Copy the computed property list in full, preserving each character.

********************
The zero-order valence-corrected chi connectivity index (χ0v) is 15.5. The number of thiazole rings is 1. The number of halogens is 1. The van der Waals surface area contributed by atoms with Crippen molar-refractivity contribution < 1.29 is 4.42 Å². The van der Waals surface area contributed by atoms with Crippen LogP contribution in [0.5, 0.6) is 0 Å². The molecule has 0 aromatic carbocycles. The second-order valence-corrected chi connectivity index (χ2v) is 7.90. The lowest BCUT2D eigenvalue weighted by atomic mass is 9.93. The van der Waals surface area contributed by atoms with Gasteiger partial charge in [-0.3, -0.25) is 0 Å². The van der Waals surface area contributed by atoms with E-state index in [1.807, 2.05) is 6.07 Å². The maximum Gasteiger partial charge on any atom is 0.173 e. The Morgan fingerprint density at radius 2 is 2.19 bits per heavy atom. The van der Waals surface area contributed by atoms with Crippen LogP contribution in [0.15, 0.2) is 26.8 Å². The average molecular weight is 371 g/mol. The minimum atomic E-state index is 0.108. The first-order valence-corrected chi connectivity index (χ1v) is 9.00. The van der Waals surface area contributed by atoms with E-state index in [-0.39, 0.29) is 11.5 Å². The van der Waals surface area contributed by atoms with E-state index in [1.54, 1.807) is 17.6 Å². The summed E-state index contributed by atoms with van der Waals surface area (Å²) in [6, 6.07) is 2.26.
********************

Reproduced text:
The zero-order valence-corrected chi connectivity index (χ0v) is 15.5. The number of thiazole rings is 1. The number of halogens is 1. The van der Waals surface area contributed by atoms with Crippen molar-refractivity contribution < 1.29 is 4.42 Å². The van der Waals surface area contributed by atoms with Crippen LogP contribution in [0.5, 0.6) is 0 Å². The molecule has 0 aromatic carbocycles. The second-order valence-corrected chi connectivity index (χ2v) is 7.90. The lowest BCUT2D eigenvalue weighted by atomic mass is 9.93. The van der Waals surface area contributed by atoms with Gasteiger partial charge in [-0.3, -0.25) is 0 Å². The van der Waals surface area contributed by atoms with E-state index in [1.807, 2.05) is 6.07 Å². The maximum Gasteiger partial charge on any atom is 0.173 e. The Morgan fingerprint density at radius 2 is 2.19 bits per heavy atom. The van der Waals surface area contributed by atoms with Crippen LogP contribution in [0.15, 0.2) is 26.8 Å². The average molecular weight is 371 g/mol. The minimum atomic E-state index is 0.108. The first-order valence-corrected chi connectivity index (χ1v) is 9.00. The van der Waals surface area contributed by atoms with E-state index in [-0.39, 0.29) is 11.5 Å². The van der Waals surface area contributed by atoms with E-state index in [1.54, 1.807) is 17.6 Å². The summed E-state index contributed by atoms with van der Waals surface area (Å²) in [6, 6.07) is 2.26.